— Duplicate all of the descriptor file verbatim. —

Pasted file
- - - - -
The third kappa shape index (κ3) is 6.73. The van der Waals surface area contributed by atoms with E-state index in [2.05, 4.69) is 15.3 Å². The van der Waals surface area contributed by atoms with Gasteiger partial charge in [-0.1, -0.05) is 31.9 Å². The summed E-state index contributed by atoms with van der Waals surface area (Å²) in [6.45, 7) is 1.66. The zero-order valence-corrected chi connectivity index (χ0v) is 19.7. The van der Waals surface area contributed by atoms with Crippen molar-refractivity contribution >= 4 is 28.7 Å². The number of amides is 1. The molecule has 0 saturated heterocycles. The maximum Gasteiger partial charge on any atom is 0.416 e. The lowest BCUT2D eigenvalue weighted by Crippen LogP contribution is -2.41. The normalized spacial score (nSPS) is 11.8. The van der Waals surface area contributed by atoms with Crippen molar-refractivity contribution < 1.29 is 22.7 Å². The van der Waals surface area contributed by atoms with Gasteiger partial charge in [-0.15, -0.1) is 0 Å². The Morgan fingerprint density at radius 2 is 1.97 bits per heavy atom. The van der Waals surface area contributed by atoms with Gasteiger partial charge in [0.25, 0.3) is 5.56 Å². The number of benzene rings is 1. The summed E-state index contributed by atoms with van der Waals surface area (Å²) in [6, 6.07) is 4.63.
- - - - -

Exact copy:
The third kappa shape index (κ3) is 6.73. The van der Waals surface area contributed by atoms with E-state index in [2.05, 4.69) is 15.3 Å². The van der Waals surface area contributed by atoms with Gasteiger partial charge in [-0.1, -0.05) is 31.9 Å². The summed E-state index contributed by atoms with van der Waals surface area (Å²) in [6.45, 7) is 1.66. The zero-order valence-corrected chi connectivity index (χ0v) is 19.7. The van der Waals surface area contributed by atoms with Crippen molar-refractivity contribution >= 4 is 28.7 Å². The number of amides is 1. The molecule has 0 saturated heterocycles. The maximum Gasteiger partial charge on any atom is 0.416 e. The lowest BCUT2D eigenvalue weighted by Crippen LogP contribution is -2.41. The normalized spacial score (nSPS) is 11.8. The van der Waals surface area contributed by atoms with Crippen molar-refractivity contribution < 1.29 is 22.7 Å². The van der Waals surface area contributed by atoms with Gasteiger partial charge in [-0.15, -0.1) is 0 Å². The Morgan fingerprint density at radius 2 is 1.97 bits per heavy atom. The van der Waals surface area contributed by atoms with Gasteiger partial charge in [0.25, 0.3) is 5.56 Å². The number of benzene rings is 1. The summed E-state index contributed by atoms with van der Waals surface area (Å²) in [6, 6.07) is 4.63.